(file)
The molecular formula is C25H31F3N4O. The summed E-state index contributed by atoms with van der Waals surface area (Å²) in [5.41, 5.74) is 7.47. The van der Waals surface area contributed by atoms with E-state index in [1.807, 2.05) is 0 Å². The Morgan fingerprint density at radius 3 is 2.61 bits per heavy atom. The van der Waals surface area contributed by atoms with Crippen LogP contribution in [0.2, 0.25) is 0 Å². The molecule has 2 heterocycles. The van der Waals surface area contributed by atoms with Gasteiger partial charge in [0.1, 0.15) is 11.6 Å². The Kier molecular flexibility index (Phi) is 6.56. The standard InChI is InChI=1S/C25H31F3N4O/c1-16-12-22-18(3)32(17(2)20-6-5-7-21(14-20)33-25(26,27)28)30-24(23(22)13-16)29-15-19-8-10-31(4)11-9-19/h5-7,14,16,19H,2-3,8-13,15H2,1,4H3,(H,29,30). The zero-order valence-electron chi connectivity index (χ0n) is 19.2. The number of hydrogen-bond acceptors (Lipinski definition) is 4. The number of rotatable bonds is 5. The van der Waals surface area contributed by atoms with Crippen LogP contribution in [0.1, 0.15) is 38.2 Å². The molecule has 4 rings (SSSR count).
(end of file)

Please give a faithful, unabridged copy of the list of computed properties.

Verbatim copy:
The molecular formula is C25H31F3N4O. The summed E-state index contributed by atoms with van der Waals surface area (Å²) in [5.41, 5.74) is 7.47. The van der Waals surface area contributed by atoms with E-state index in [1.807, 2.05) is 0 Å². The Morgan fingerprint density at radius 3 is 2.61 bits per heavy atom. The van der Waals surface area contributed by atoms with Crippen LogP contribution in [0.2, 0.25) is 0 Å². The molecule has 2 heterocycles. The van der Waals surface area contributed by atoms with Gasteiger partial charge in [0.1, 0.15) is 11.6 Å². The Kier molecular flexibility index (Phi) is 6.56. The standard InChI is InChI=1S/C25H31F3N4O/c1-16-12-22-18(3)32(17(2)20-6-5-7-21(14-20)33-25(26,27)28)30-24(23(22)13-16)29-15-19-8-10-31(4)11-9-19/h5-7,14,16,19H,2-3,8-13,15H2,1,4H3,(H,29,30). The zero-order valence-electron chi connectivity index (χ0n) is 19.2. The number of hydrogen-bond acceptors (Lipinski definition) is 4. The number of rotatable bonds is 5. The van der Waals surface area contributed by atoms with Crippen LogP contribution in [0.1, 0.15) is 38.2 Å². The molecule has 4 rings (SSSR count).